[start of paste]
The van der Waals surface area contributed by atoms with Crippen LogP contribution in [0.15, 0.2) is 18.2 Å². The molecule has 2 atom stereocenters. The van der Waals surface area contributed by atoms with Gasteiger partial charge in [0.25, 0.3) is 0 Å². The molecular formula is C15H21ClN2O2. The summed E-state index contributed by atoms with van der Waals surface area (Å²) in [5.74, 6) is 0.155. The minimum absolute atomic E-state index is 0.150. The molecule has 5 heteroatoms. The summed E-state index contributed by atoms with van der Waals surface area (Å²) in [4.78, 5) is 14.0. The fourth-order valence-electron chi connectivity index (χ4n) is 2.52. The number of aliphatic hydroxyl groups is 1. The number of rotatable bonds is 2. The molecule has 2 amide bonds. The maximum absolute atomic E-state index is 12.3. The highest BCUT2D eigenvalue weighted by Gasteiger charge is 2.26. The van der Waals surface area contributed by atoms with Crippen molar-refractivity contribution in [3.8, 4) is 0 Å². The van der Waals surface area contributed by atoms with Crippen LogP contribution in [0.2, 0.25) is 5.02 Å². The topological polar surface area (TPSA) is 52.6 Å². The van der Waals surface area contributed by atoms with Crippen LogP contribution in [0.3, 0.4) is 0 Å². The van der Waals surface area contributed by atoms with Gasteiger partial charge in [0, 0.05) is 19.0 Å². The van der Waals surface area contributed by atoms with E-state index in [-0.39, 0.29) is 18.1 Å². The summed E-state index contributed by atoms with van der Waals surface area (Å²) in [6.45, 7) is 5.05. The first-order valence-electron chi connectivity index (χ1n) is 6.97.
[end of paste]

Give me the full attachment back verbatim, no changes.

The van der Waals surface area contributed by atoms with Crippen LogP contribution in [0.15, 0.2) is 18.2 Å². The molecule has 2 atom stereocenters. The van der Waals surface area contributed by atoms with Gasteiger partial charge in [0.25, 0.3) is 0 Å². The molecular formula is C15H21ClN2O2. The summed E-state index contributed by atoms with van der Waals surface area (Å²) in [5.74, 6) is 0.155. The minimum absolute atomic E-state index is 0.150. The molecule has 5 heteroatoms. The summed E-state index contributed by atoms with van der Waals surface area (Å²) in [4.78, 5) is 14.0. The fourth-order valence-electron chi connectivity index (χ4n) is 2.52. The number of aliphatic hydroxyl groups is 1. The number of rotatable bonds is 2. The molecule has 2 amide bonds. The maximum absolute atomic E-state index is 12.3. The highest BCUT2D eigenvalue weighted by Gasteiger charge is 2.26. The van der Waals surface area contributed by atoms with Crippen molar-refractivity contribution in [3.8, 4) is 0 Å². The van der Waals surface area contributed by atoms with Crippen LogP contribution in [0.2, 0.25) is 5.02 Å². The topological polar surface area (TPSA) is 52.6 Å². The van der Waals surface area contributed by atoms with Crippen LogP contribution in [0.3, 0.4) is 0 Å². The van der Waals surface area contributed by atoms with Gasteiger partial charge in [0, 0.05) is 19.0 Å². The van der Waals surface area contributed by atoms with E-state index in [-0.39, 0.29) is 18.1 Å². The summed E-state index contributed by atoms with van der Waals surface area (Å²) in [6.45, 7) is 5.05. The first-order valence-electron chi connectivity index (χ1n) is 6.97.